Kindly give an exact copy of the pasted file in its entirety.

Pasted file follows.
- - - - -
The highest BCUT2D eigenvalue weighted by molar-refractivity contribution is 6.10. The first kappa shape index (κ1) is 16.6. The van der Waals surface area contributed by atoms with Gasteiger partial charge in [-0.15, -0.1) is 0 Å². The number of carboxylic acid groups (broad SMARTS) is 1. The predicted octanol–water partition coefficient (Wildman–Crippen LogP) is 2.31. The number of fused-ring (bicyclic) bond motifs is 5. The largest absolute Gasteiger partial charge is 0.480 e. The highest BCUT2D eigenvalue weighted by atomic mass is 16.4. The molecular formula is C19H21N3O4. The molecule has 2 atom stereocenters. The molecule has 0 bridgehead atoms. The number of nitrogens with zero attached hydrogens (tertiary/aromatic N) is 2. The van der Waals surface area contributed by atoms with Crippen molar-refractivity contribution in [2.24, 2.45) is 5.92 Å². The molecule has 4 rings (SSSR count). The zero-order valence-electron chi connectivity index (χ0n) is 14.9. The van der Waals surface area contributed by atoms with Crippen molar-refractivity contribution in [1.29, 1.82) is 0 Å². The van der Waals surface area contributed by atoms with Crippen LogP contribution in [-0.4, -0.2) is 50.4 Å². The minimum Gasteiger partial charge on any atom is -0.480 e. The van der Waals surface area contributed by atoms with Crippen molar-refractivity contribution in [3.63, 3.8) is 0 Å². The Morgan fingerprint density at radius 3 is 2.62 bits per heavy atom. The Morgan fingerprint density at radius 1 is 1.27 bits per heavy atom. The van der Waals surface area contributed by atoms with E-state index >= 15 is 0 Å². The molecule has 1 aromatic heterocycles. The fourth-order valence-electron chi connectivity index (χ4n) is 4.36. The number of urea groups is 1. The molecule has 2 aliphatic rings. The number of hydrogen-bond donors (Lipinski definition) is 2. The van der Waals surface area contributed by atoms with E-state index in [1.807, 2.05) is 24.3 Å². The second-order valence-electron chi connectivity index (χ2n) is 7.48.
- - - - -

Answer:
The highest BCUT2D eigenvalue weighted by molar-refractivity contribution is 6.10. The first kappa shape index (κ1) is 16.6. The van der Waals surface area contributed by atoms with Gasteiger partial charge in [-0.15, -0.1) is 0 Å². The number of carboxylic acid groups (broad SMARTS) is 1. The predicted octanol–water partition coefficient (Wildman–Crippen LogP) is 2.31. The number of fused-ring (bicyclic) bond motifs is 5. The largest absolute Gasteiger partial charge is 0.480 e. The highest BCUT2D eigenvalue weighted by atomic mass is 16.4. The molecular formula is C19H21N3O4. The molecule has 2 atom stereocenters. The molecule has 0 bridgehead atoms. The number of nitrogens with zero attached hydrogens (tertiary/aromatic N) is 2. The van der Waals surface area contributed by atoms with Crippen molar-refractivity contribution in [2.24, 2.45) is 5.92 Å². The molecule has 4 rings (SSSR count). The zero-order valence-electron chi connectivity index (χ0n) is 14.9. The van der Waals surface area contributed by atoms with Crippen molar-refractivity contribution in [1.29, 1.82) is 0 Å². The van der Waals surface area contributed by atoms with Crippen LogP contribution in [-0.4, -0.2) is 50.4 Å². The minimum Gasteiger partial charge on any atom is -0.480 e. The van der Waals surface area contributed by atoms with Crippen molar-refractivity contribution in [3.63, 3.8) is 0 Å². The Morgan fingerprint density at radius 3 is 2.62 bits per heavy atom. The Morgan fingerprint density at radius 1 is 1.27 bits per heavy atom. The van der Waals surface area contributed by atoms with E-state index >= 15 is 0 Å². The molecule has 1 aromatic heterocycles. The fourth-order valence-electron chi connectivity index (χ4n) is 4.36. The number of urea groups is 1. The molecule has 2 aliphatic rings. The number of hydrogen-bond donors (Lipinski definition) is 2. The van der Waals surface area contributed by atoms with E-state index in [1.807, 2.05) is 24.3 Å². The second-order valence-electron chi connectivity index (χ2n) is 7.48.